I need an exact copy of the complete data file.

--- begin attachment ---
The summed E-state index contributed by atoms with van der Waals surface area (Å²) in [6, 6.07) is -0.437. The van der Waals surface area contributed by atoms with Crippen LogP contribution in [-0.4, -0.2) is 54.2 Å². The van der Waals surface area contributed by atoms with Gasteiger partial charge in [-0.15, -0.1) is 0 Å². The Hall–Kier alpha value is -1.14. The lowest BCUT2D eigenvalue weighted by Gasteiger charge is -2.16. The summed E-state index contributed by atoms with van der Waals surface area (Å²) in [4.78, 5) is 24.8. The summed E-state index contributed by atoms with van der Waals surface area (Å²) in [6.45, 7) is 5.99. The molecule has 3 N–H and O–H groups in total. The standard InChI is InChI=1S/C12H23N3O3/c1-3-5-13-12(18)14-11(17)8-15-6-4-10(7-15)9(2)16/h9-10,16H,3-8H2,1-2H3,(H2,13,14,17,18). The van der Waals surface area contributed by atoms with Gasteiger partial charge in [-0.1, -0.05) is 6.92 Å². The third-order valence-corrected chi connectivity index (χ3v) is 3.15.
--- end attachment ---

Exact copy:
The summed E-state index contributed by atoms with van der Waals surface area (Å²) in [6, 6.07) is -0.437. The van der Waals surface area contributed by atoms with Crippen LogP contribution in [-0.4, -0.2) is 54.2 Å². The van der Waals surface area contributed by atoms with Gasteiger partial charge in [-0.15, -0.1) is 0 Å². The Hall–Kier alpha value is -1.14. The lowest BCUT2D eigenvalue weighted by Gasteiger charge is -2.16. The summed E-state index contributed by atoms with van der Waals surface area (Å²) in [4.78, 5) is 24.8. The summed E-state index contributed by atoms with van der Waals surface area (Å²) in [6.45, 7) is 5.99. The molecule has 3 N–H and O–H groups in total. The standard InChI is InChI=1S/C12H23N3O3/c1-3-5-13-12(18)14-11(17)8-15-6-4-10(7-15)9(2)16/h9-10,16H,3-8H2,1-2H3,(H2,13,14,17,18). The van der Waals surface area contributed by atoms with Gasteiger partial charge in [-0.1, -0.05) is 6.92 Å². The third-order valence-corrected chi connectivity index (χ3v) is 3.15.